Doryrhamphus and Dunckerocampus, popularly known as flagtail pipefish, are two genera of fishes in the Syngnathidae family. They are found in warm, relatively shallow waters of the Indo-Pacific, with a single species, D. paulus, in the eastern Pacific. Most of these pipefishes are very colourful, and are fairly popular in the marine aquarium hobby despite requiring special care and not being recommended for beginners.
Their habit of flashing the distinctly patterned tails during courtship and other displays have earned them their English popular name. Adults are highly territorial and usually live in pairs. They feed on tiny crustaceans and other small animals, and most species from the genus Doryrhamphus will sometimes act as cleaners.
Doryrhamphus have a maximum length of 14 centimetres (5.5 in) or less, with D. janssi being the only species that surpasses 8.5 centimetres (3.3 in). Most species have a horizontal blue line along their body, and all have a whitish-edged tail that is marked contrastingly with black, red or yellow.
Dunckerocampus are more elongated and have a maximum length between 10 and 20 centimetres (3.9 and 7.9 in), with D. chapmani being the only species with a maximum length below 15 centimetres (5.9 in). Their tail is red with a whitish edge, and in some species there is a white or yellow spot in the center. All except D. baldwini (and a similar, but possibly undescribed species from the eastern Indian Ocean) have vertical red/brown and yellow/white stripes on their body.
The first to recognise the species now placed in Dunckerocampus as worthy of a separate genus was the German ichthyologist George Duncker, and for this reason he coined Acanthognathus in 1912. However, unbeknown to him that name was preoccupied by a genus of ants. The replacement name Dunckerocampus honours Duncker.
Following a review in 1985, Dunckerocampus was generally considered a subgenus of Doryrhamphus, but in 1998 it was recommended that Dunckerocampus again should be a genus, and in addition to the species formerly placed in it, it should include the newly described D. boylei. When described in 2004, D. naia was also placed in this genus. Recent authorities generally recognise Doryrhamphus and Dunckerocampus as separate genera.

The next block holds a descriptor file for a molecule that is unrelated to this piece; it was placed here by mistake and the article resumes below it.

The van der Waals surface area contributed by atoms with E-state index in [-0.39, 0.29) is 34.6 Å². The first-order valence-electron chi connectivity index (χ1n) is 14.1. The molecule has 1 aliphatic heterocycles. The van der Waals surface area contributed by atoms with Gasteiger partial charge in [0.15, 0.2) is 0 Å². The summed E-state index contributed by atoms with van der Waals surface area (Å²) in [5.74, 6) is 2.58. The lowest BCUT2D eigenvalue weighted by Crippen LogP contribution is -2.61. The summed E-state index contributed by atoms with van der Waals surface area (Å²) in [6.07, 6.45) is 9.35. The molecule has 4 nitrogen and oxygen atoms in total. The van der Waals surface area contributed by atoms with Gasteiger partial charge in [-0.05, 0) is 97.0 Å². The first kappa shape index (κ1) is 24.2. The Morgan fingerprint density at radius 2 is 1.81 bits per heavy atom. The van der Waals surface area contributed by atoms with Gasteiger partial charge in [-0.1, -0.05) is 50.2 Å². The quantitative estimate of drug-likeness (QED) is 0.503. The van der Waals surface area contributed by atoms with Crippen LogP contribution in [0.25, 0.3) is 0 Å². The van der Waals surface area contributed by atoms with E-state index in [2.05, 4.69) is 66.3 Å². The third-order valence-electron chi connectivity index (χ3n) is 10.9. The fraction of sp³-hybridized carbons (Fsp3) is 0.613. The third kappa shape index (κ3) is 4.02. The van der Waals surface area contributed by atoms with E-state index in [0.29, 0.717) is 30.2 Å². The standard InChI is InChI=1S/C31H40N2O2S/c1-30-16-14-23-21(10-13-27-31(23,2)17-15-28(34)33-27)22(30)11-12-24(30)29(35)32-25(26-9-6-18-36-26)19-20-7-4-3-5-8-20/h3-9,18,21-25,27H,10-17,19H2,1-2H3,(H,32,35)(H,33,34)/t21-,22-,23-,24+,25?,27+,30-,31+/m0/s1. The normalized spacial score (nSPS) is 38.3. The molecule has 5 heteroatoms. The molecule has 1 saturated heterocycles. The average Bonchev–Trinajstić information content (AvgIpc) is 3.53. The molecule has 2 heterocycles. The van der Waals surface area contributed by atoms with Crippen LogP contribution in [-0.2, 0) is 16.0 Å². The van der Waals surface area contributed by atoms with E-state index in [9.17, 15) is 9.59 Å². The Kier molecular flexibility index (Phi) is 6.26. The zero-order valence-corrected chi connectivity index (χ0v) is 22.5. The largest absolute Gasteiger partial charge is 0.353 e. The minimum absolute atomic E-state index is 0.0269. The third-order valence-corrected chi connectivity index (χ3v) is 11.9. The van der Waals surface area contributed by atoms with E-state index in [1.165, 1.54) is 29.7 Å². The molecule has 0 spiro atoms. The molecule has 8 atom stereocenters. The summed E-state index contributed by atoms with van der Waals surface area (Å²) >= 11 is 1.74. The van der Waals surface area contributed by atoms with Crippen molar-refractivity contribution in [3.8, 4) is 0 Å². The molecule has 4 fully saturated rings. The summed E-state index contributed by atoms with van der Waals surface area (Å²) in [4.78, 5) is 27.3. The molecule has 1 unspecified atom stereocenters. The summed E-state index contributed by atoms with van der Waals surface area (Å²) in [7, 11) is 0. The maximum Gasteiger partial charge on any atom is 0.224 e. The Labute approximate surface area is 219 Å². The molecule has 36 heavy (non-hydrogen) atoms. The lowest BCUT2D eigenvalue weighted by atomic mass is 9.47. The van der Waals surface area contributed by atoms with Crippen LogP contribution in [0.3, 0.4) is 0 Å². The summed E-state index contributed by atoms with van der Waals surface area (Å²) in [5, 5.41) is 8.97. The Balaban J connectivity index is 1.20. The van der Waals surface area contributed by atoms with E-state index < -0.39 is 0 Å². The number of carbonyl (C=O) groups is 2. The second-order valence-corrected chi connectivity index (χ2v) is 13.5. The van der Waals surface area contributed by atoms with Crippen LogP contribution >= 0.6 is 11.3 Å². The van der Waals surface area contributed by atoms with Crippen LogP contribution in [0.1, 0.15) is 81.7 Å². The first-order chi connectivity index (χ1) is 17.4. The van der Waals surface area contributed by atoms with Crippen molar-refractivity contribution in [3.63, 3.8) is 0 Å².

- Genus Doryrhamphus:
- Doryrhamphus aurolineatus Randall & Earle, 1994
- Narrowstripe pipefish, Doryrhamphus bicarinatus Dawson, 1981
- Bluestripe pipefish, Doryrhamphus excisus Kaup, 1856
- Janss' pipefish, Doryrhamphus janssi (Herald & Randall, 1972)
- Honshu pipefish, Doryrhamphus japonicus Araga & Yoshino, 1975
- Masthead Island pipefish, Doryrhamphus malus (Whitley, 1954) – treated as a species by some authorities, and a subspecies of D. negrosensis by others.
- Barhead pipefish, Doryrhamphus melanopleura (Bleeker 1858) – treated as a species by some authorities, and included in D. excisus by others.
- Negros pipefish, Doryrhamphus negrosensis Herre, 1934
- Doryrhamphus paulus Fritzsche, 1980 – treated as a species by some authorities, and a subspecies of D. excisus by others.
- Genus Dunckerocampus:
- Redstripe pipefish, Dunckerocampus baldwini (Herald & Randall, 1972)
- Broad-banded Pipefish, Dunckerocampus boylei Kuiter, 1998
- Glowtail pipefish, Dunckerocampus chapmani Herald, 1953
- Ringed pipefish, Dunckerocampus dactyliophorus (Bleeker, 1853)
- Many-banded pipefish, Dunckerocampus multiannulatus (Regan, 1903)
- Dunckerocampus naia Allen & Kuiter, 2004
- Yellowbanded pipefish, Dunckerocampus pessuliferus Fowler, 1938
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- Mayr, G. (1887). Südamerikanische Formiciden. Verhandlungen der Zoologisch-Botanischen Gesellschaft in Wien 37: 511-632.
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- Whitley, G. P. (1933). Studies in ichthyology. No. 7. Records of the Australian Museum v. 19 (1): 60-112, Pls. 11-15.
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- Allen, G. R., & R. H. Kuiter. (2004). Dunckerocampus naia, a new species of pipefish (Pisces: Syngnathidae) from the western Pacific. Aqua, Journal of Ichthyology and Aquatic Biology 9(1): 1-6.
- Froese, Rainer, and Daniel Pauly, eds. (2012). Species of Doryrhamphus in FishBase. September 2012 version.
- Froese, Rainer, and Daniel Pauly, eds. (2012). Species of Dunckerocampus in FishBase. September 2012 version.
- Eschmeyer, W.N., & R. Fricke, eds. (2012). Catalog of Fishes. Online version, 19 September 2012.